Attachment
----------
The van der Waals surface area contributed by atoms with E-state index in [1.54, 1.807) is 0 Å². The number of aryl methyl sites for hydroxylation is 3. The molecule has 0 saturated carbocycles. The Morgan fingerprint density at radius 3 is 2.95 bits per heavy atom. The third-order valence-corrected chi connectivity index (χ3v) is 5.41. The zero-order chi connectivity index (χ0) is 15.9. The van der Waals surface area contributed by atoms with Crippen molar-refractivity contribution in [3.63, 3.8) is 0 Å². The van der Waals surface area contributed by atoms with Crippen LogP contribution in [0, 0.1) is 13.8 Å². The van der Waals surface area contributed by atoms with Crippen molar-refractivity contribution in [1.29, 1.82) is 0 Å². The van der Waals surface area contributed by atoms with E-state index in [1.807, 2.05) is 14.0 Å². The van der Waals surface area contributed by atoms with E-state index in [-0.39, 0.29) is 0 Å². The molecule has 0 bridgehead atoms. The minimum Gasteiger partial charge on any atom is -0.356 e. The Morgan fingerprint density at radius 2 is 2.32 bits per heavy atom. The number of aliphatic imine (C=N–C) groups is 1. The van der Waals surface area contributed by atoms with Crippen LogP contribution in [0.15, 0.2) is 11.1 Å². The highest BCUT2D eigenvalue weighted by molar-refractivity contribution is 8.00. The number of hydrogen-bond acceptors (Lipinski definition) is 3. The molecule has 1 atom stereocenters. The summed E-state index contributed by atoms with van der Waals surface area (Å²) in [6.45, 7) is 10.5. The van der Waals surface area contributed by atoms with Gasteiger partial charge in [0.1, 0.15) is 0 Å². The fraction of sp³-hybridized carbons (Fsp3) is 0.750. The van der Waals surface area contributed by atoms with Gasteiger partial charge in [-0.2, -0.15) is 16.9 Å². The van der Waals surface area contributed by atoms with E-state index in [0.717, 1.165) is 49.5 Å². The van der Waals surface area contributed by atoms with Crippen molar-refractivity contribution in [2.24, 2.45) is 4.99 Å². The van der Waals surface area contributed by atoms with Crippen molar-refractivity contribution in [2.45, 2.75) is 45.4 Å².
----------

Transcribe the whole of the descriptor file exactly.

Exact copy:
The van der Waals surface area contributed by atoms with E-state index in [1.54, 1.807) is 0 Å². The number of aryl methyl sites for hydroxylation is 3. The molecule has 0 saturated carbocycles. The Morgan fingerprint density at radius 3 is 2.95 bits per heavy atom. The third-order valence-corrected chi connectivity index (χ3v) is 5.41. The zero-order chi connectivity index (χ0) is 15.9. The van der Waals surface area contributed by atoms with Crippen molar-refractivity contribution in [3.63, 3.8) is 0 Å². The van der Waals surface area contributed by atoms with Crippen LogP contribution in [0, 0.1) is 13.8 Å². The van der Waals surface area contributed by atoms with Crippen molar-refractivity contribution in [1.29, 1.82) is 0 Å². The van der Waals surface area contributed by atoms with E-state index in [1.807, 2.05) is 14.0 Å². The van der Waals surface area contributed by atoms with E-state index in [-0.39, 0.29) is 0 Å². The molecule has 0 bridgehead atoms. The minimum Gasteiger partial charge on any atom is -0.356 e. The Morgan fingerprint density at radius 2 is 2.32 bits per heavy atom. The number of aliphatic imine (C=N–C) groups is 1. The van der Waals surface area contributed by atoms with Crippen LogP contribution in [0.15, 0.2) is 11.1 Å². The highest BCUT2D eigenvalue weighted by molar-refractivity contribution is 8.00. The number of hydrogen-bond acceptors (Lipinski definition) is 3. The molecule has 1 atom stereocenters. The summed E-state index contributed by atoms with van der Waals surface area (Å²) in [6.45, 7) is 10.5. The van der Waals surface area contributed by atoms with Gasteiger partial charge in [0.1, 0.15) is 0 Å². The fraction of sp³-hybridized carbons (Fsp3) is 0.750. The van der Waals surface area contributed by atoms with Gasteiger partial charge in [-0.2, -0.15) is 16.9 Å². The van der Waals surface area contributed by atoms with E-state index in [0.717, 1.165) is 49.5 Å². The van der Waals surface area contributed by atoms with Crippen molar-refractivity contribution in [2.24, 2.45) is 4.99 Å². The van der Waals surface area contributed by atoms with Crippen molar-refractivity contribution in [2.45, 2.75) is 45.4 Å².